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The December 2020 Core Update is now rolling out live. As is typical with these updates, it will typically take about one to two weeks to fully roll out.
— Google SearchLiaison (@searchliaison) December 3, 2020
Google has officially announced its December 2020 core update. It typically takes 1-2 weeks for them to fully roll out this update but it’s possible some users may already be experiencing the effects of this update. It’s also likely that a vast majority of sites may not even notice any changes provided that they’ve been paying attention to Google’s recommendations over the past 12 months.
Here’s Why It’s Important
Google hasn’t rolled out a core update since May 4, 2020, this year. While John Mueller did explicitly let the community know that core updates cannot be delayed as they aren’t on a fixed schedule, it seems this was the case due to the Coronavirus Pandemic that we are all familiar with.
We don’t have a fixed schedule for these, so there’s not really a notion of “delay” involved 🙂 — 🍌 John 🍌 (@JohnMu) April 16, 2020
Typically they’ll roll out an update every 3-4 months, this time it’s been 7 months since their last update. While his tweet is from April, and we did see another core update in May, it’s clear something delayed the rollout of the most recent update.
It’s possible that we will see larger than normal effects from this update as it could potentially be a combination of what would have been an August 2020 Core Update in addition to further updates in the past 3 months.
How Can You Prepare For The December 2020 Core Update?
Well, it’s already too late to “prepare” for it, but there are some steps you can take to monitor changes and quickly identify if you’ve been affected. If you follow the next few steps, you’ll be able to track and quickly identify any effects the December 2020 core update may have on your website.
Track Keyword Ranks for Indications of the December 2020 Core Update
First and foremost, track your rankings! If you don’t already utilize a tool to do so, check out SEMrush. They have a free 7 day trial period for new users.
You’ll be able to upload your target keywords as well as run a check on all current keyword ranks through their tool. Once you’ve done this, watch for any major gains or losses in rankings for specific keywords.
If you notice anything abnormal, you could be looking at an effect from the core update. Take a look at the affected page and try to identify why it was affected. It could be content-based, backlink-based, user experience based or many other factors.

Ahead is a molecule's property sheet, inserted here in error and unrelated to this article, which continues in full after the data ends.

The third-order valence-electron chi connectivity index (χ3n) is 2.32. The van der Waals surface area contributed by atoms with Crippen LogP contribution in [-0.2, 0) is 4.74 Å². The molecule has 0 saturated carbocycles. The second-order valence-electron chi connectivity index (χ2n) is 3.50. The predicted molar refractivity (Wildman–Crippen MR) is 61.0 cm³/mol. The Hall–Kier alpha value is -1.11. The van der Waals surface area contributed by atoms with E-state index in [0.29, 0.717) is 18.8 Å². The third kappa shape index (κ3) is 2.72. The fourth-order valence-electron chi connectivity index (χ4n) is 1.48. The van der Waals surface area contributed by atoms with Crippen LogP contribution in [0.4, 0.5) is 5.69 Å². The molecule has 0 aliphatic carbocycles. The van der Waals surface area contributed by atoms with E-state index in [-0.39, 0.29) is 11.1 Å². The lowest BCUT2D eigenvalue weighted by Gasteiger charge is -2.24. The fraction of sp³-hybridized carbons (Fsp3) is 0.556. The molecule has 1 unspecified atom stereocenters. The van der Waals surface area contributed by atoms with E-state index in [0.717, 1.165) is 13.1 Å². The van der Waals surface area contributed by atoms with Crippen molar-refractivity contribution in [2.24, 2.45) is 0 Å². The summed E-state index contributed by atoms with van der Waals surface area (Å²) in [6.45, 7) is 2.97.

Right now we just don’t know enough about the update to specifically isolate expected effects but I believe we can make an educated guess that it will be primarily related to the mobile user experience of your website.
Google has been recommending for people to optimize their mobile experience for a year now and back in October, SEJ reported that John Mueller confirmed March 2021 will be the date of the mobile-first index shift.
Desktop sites will be dropped so any content only visible on a desktop version and not mobile will no longer be indexed by Google.
Review Google Search Console for Core Update Indications
The second thing to look for is your Search Console performance.
Keep an eye out for your average position movements each day as this will indicate any major changes to your traffic. If there are any changes, you’ll see them here and be able to isolate the pages, search queries, and also identify any crawl errors on your site.
Check Website Performance in Google Analytics
The third area you’ll want to inspect is your organic search traffic report from Google. You’ll be able to track organic traffic in here too but in more detail than what is provided in the search console with regard to the individual pages.
If you’ve noticed a ranking drop that could potentially be user experience related, you’ll want to take a look at metrics such as the average time spent on your website and which pages users land on the most.
You can use the content report to see how individual pages are performing and also filter this data further by selecting specific segments to better understand how your audience navigates your site based on their medium.
The above screenshot shows performance based on all traffic. Now let’s look at the same pages, but specifically just from Organic Search:
The pages above are, with the exception of the homepage, account-related pages in this instance. Looking through these metrics, we can see clear increases on these pages with the average time spent on the site. Users are spending more time interacting with their accounts on this site but even when we look at the find a location page we see this same trend.
Overall the site is down with time spent though so we know we need to focus more on providing a richer experience for visitors on the site. Pageviews are up across the site by about 8.7% so more people are finding the site from organic search than before. The main thing to note here is that the site has had stable growth in key areas over the past 12 months.
If we continue to monitor this trend and we see a sharp decline or incline in traffic, we’ll know it’s likely related to the December 2020 core update.
Check the Google Core Update Mozcast
Lastly, you should keep an eye on the Mozcast for indications on how the December 2020 Core Update is affecting sites. It’s a fantastic tool that allows anyone to view data provided by Moz on what they perceive as “Algorithm turbulence” that tends to correlate with Google algorithm core updates.
You can see that despite the December 2020 Core Update supposedly rolling out today, we see spikes all through the past 30 days that indicate they’ve been testing various aspects of this algorithm update. If you’ve been watching this area closely, you’ll have had an idea that an update was on the horizon.